Did the World’s First Human Head Transplant Really Happen?

Medical science has advanced by leaps and bounds in recent decades: No argument there.

Some illnesses which used to be fatal are now either curable or at least manageable. Medical procedures which once seemed like a figment of a researcher’s imagination have become a reality thanks to scientific and technological breakthroughs.

Naturally, these advancements extend to the field of organ transplantation. Today, we live in a world where a heart or a kidney transplant is nothing unusual. Of course, these are all extremely complex procedures (and, typically, treatment choices of last resort), but teams of surgeons in various parts of the world are performing transplants every day. Needless to say, further landmark developments in medical science are not a question of when, not if.

However, if the statements of one neurosurgeon transplants are to be believed, medical science is ready to take a quantum leap forward with a successful human head transplant in the near future. If true, this shocking claim would catapult transplants back into the spotlight and front and center in the world of medical science — as stunning, perhaps, as the discovery of DNA or cloning of mammals. It would be hard to find a similar precedent in all of science. This would rank right up there with Darwin’s theory of evolution, Einstein’s theory of relativity or the apple falling on Sir Isaac Newton’s head.

The Background

When it comes to the notion of transplanting a human head, the one name which has been making the rounds in recent years is Sergio Canavero. Formerly on the staff of a Turin hospital, this Italian neurosurgeon has been working on this idea for quite some time.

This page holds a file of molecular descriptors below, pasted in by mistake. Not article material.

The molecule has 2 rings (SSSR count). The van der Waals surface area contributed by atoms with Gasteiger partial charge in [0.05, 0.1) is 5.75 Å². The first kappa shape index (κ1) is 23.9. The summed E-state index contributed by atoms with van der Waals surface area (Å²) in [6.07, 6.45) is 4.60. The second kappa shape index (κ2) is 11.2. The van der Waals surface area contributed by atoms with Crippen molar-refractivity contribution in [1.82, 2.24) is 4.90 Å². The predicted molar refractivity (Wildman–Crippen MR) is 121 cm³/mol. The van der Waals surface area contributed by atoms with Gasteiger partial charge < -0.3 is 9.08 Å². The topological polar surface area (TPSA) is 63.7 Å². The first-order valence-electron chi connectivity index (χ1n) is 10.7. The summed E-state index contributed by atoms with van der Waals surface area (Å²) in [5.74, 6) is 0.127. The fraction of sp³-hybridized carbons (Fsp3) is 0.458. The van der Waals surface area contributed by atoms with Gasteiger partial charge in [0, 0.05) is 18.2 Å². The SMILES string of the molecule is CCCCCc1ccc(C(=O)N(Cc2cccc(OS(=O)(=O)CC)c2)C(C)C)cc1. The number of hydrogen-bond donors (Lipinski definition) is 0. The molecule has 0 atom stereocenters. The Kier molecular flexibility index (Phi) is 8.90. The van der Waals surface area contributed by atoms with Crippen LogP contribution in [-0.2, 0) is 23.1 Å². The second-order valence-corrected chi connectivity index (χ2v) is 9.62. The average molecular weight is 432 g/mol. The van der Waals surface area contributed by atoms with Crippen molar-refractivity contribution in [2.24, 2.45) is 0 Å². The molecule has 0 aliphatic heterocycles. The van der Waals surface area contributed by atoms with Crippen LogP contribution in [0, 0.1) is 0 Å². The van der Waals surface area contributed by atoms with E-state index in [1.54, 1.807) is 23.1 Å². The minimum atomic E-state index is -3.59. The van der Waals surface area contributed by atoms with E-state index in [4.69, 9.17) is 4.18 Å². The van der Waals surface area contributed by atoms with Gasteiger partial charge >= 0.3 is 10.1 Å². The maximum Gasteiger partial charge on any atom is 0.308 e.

He first revealed his Frankenstein-ian plans  for a human head transplant in 2015. future. He even had a volunteer for the surgery – a Russian man named Valery Spiridonov, who was suffering from a debilitating muscular disease.

Then, two years later, he once again captured the spotlights when he announced that the procedure had been successfully carried out on a cadaver in China.

The Details

As Canavero explained, a team under the guidance of Dr. Xiaoping Ren, took 18 hours to perform the surgery, demonstrating that it was possible to sever a head and then reconnect the nerves, spinal cord, and blood vessels. In his view, that was enough to qualify it as the world’s first human head transplant.

The procedure is a continuation of the team’s previous work where they cut the head off one rat and grafted it onto the body of a different one, one head behind the other. They repeated the process several times, effectively creating animals with two heads. Reportedly, the rats were able to survive for a day and a half, on average. Canavero had also previously performed a procedure where he claimed to have reconnected the severed spinal cord of a dog – meant to serve as proof of concept.

Following the procedure in China, Canavero had made his further plans clear. The next stage would be to perform the transplant using living donors who are brain-dead. What is more, the plan was for the procedure to take place “imminently’.

The Response